No. If your coffeemaker or toaster doesn't have a clock, then it's probably not using standby power. Chances are your hair dryer and lamps (although they may have a power adapter for the dimmer) are not drawing standby power either. Devices with a switch that physically breaks the circuit don't consume standby power.

Power Strip FAQs
Plugging electronics into a power strip and turning it off when you're not using it is a widely prescribed solution for curbing vampire power.

How much electricity costs, and how they charge you

What the heck is a kilowatt hour?
Before we see how much electricity costs, we have to understand how it's measured. When you buy gas they charge you by the gallon. When you buy electricity they charge you by the kilowatt-hour (kWh). When you use 1000 watts for 1 hour, that's a kilowatt-hour. For example:

Device Wattage ..•.. Device ..•.. Hours Used ..•.. kWh
• 1000 watts ..•.. medium window-unit AC ..•.. one hour ..•.. 1 kWh
• 1500 watts ..•.. large window-unit AC ..•.. one hour ..•.. 1.5 kWh
• 500 watts ..•.. small window-unit AC ..•.. one hour ..•.. 0.5 kWh
• 24 watts ..•.. 42" ceiling fan on low speed ..•.. ten hours ..•.. 0.24 kWh
• 100 watts ..•.. light bulb ..•.. 731 hours (i.e., all month) ..•.. 73.1 kWh

When the number is low we sometimes use watt-hours (Wh) instead of kWh. For example, we might say 500 watt-hours instead of 0.5 kWh.
Watts and watt-hours:
Watts is the measure of the rate of electrical use at any moment. For example, a laptop computer uses about 50 watts.

If your device lists amps instead of watts, then just multiply the amps times the voltage to get the watts. For example:
2.5 amps x 120 volts = 300 watts

• Watts is the rate of use at this instant.
• Watt-hours is the total energy used over time

How much does electricity cost?
The cost of electricity depends on where you live, how much you use, and possibly when you use it. There are also fixed charges that you pay every month no matter how much electricity you use. For example, I pay $6/mo. for the privilege of being a customer of the electric company, no matter how much energy I use.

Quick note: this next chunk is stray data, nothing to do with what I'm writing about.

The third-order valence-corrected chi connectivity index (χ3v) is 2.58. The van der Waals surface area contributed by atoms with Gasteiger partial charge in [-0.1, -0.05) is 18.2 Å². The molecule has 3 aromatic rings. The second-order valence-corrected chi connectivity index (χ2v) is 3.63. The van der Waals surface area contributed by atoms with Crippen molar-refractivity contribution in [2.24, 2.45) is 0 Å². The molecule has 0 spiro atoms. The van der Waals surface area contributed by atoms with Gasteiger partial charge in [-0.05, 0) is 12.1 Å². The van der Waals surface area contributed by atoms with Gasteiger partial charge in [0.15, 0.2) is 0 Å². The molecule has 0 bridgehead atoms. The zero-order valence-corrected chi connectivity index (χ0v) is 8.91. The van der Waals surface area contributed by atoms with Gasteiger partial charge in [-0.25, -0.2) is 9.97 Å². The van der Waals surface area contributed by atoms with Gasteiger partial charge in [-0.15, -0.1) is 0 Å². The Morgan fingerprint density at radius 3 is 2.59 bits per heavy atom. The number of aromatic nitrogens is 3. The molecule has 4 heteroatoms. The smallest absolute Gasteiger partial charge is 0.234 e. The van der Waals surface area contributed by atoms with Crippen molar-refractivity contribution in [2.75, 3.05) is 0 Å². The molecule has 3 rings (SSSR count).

Check your utility bill for the rates in your area. If it's not on your bill then look it up on the utility's website.

The electric company measures how much electricity you use in kilowatt-hours, abbreviated kWh. Your bill might have multiple charges per kWh (e.g., one for the "base rate", another for "fuel") and you have to add them all up to get the total cost per kWh.

Most utility companies charge a higher rate when you use more than a certain amount of energy, and they also charge more during summer months when electric use is higher. As an example, here are the residential electric rates for Austin, Texas (as of 11-03):

The average cost of residential electricity was 11¢/kWh in the U.S. in April 2008. The average household used 920 kWh/mo. in 2006 and would pay $101.2 for it based on the April 2008 average rate.

Saving electricity doesn't just save money, it also saves the planet. This is news to a lot of people. After all, when you plug something into the wall, it seems clean enough -- you don't see or smell any pollution, like you do with your car. But the pollution is there -- it just happens at the power plant. Most electricity is generated by burning coal and running nuclear power plants. Every time you turn on the lights, you create a little pollution. (See the sidebar.) So saving electricity doesn't just put money in your pocket, it helps keep the air and water clean, too.

We can't stop the oil from being burned for transport, since if we don't use it, another country will. But we can certainly stop burning our coal. And the quickest way to reduce coal emissions by 50%, is to reduce our electricity consumption by 50%.